11 September 2019

We all belong to some type of community, whether it be your workplace, a hobby or the street you live on, we all belong to something.

No truer for me has this been than over the summer; I’ve felt a part of many different groups over this past few weeks, from the obvious to the more surprising places.

My Dad is a motorcyclist and we decided to go ride his bike up to the Sierra Nevada Mountains and camp for a few days, visiting the local attractions like the ski resort and nearby town. The drive only lasted four hours but during that time you’re alone with the helmet sheltering you from the world and just the sound of wind for company; you’d think it’s a very solitary event and yet… the theme of this article is community… how could I have possibly felt like part of a community isolated on the back of a motorbike?
As we weaved and winded through the mountains we passed many other motorbike riders. Unable to talk and swiftly passing by each other, it would seem hard to feel linked to other riders but with a simple ‘wave’ drivers would lower their hands indicating a seemingly hello or sign of respect to other riders. Even with the helmet, the total isolation surrounded by wind and at 80km/h people have found a way to relate, we passed Spanish, a few fellow English and an unrecognised licence plate and yet this non-verbal communication surpasses above that and ties the community of bike riders together. When I asked my Dad about it he just shrugged and said it’s what you do, like an unwritten rule between riders who pass each other for a split second.

Some interactions last longer though, in late July the World Scout Jamboree began in West Virginia, an event that brought over 45,000 young people from 152 different countries together for 10 days of cultural exchange in a way that’s been compared to the people of the Olympics meeting the atmosphere of Glastonbury. It’s an opportunity that allows us to meet, talk and share with people from all across the globe, an opportunity where we can safely strike up a conversation with almost anyone we see, at first seemingly only united in our involvement with Scouting yet when discussions start, we realise just how many similarities we all have, for 10 days we became a community of Scouts all excited to meet each other, get involved and have a good time, all united, each one of us wearing a neckerchief as we camped in the West Virginian Mountains, becoming the 3rd largest town in the state for just over a week. As Jayathma Wickramanayake (UN Secretary General’s Envoy on Youth) said: there are “hundreds of reasons that divide us but millions that unite us” and this was a spirit shared by everyone. We also heard from Ban Ki-Moon saying how "global citizens … must build bridges between people"; once again demonstrating how our world leaders call out for us to come together.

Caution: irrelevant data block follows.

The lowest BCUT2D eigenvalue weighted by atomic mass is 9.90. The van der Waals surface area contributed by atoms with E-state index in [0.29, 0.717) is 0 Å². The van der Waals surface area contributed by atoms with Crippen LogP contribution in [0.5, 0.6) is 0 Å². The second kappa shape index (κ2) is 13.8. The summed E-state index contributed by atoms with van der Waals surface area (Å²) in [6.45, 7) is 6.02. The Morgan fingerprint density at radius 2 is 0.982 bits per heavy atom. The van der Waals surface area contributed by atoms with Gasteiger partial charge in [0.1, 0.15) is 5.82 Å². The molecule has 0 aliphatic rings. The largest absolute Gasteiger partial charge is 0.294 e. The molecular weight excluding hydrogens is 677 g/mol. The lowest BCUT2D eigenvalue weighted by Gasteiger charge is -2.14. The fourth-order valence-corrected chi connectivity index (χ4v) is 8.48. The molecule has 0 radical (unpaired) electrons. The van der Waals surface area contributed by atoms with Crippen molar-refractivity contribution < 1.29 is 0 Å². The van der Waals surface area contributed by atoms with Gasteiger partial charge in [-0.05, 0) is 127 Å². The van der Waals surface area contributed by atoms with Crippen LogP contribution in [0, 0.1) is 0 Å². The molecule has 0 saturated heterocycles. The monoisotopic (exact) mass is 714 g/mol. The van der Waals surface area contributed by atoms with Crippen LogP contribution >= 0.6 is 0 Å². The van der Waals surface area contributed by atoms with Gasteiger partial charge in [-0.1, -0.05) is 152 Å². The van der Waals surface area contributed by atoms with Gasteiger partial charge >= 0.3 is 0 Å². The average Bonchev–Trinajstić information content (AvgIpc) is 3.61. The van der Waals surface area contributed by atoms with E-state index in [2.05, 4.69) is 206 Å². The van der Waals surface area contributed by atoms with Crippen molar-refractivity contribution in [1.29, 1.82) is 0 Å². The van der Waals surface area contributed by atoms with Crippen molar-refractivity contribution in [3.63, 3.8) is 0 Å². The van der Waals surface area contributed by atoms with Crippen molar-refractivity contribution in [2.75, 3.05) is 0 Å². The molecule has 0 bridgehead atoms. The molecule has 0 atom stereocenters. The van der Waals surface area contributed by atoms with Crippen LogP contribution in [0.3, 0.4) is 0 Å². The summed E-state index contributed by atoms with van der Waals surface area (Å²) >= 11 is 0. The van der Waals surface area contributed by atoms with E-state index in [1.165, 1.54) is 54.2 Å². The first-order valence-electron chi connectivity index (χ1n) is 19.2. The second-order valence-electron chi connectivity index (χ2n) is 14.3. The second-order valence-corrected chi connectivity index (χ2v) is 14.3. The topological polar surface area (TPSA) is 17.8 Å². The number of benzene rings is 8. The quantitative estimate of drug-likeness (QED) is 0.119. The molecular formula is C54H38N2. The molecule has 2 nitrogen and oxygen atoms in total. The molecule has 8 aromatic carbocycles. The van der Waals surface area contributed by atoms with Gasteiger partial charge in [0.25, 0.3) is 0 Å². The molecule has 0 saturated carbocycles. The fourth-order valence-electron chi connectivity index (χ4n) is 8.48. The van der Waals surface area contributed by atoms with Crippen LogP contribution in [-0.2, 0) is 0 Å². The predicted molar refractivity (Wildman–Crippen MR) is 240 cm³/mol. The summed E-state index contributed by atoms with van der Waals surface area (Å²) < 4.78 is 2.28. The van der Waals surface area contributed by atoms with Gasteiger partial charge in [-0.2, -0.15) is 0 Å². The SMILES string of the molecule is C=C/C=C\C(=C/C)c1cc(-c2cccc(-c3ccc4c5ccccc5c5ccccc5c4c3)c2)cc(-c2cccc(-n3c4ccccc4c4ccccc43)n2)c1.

We hear constantly of the need for unity, the need for people to come together on common ground, whether it be to tackle climate change or injustice in the world we can all make a difference if we work together, we can all influence meaningful change in a way that makes us proud to be “Global Citizens”, a part of a global community.

We live in a world that's becoming slowly polarised, against people we may have never spoken too, which is why it’s important to remember, we probably all have at least one thing in common, it just takes a conversation to find out what that unifying item is.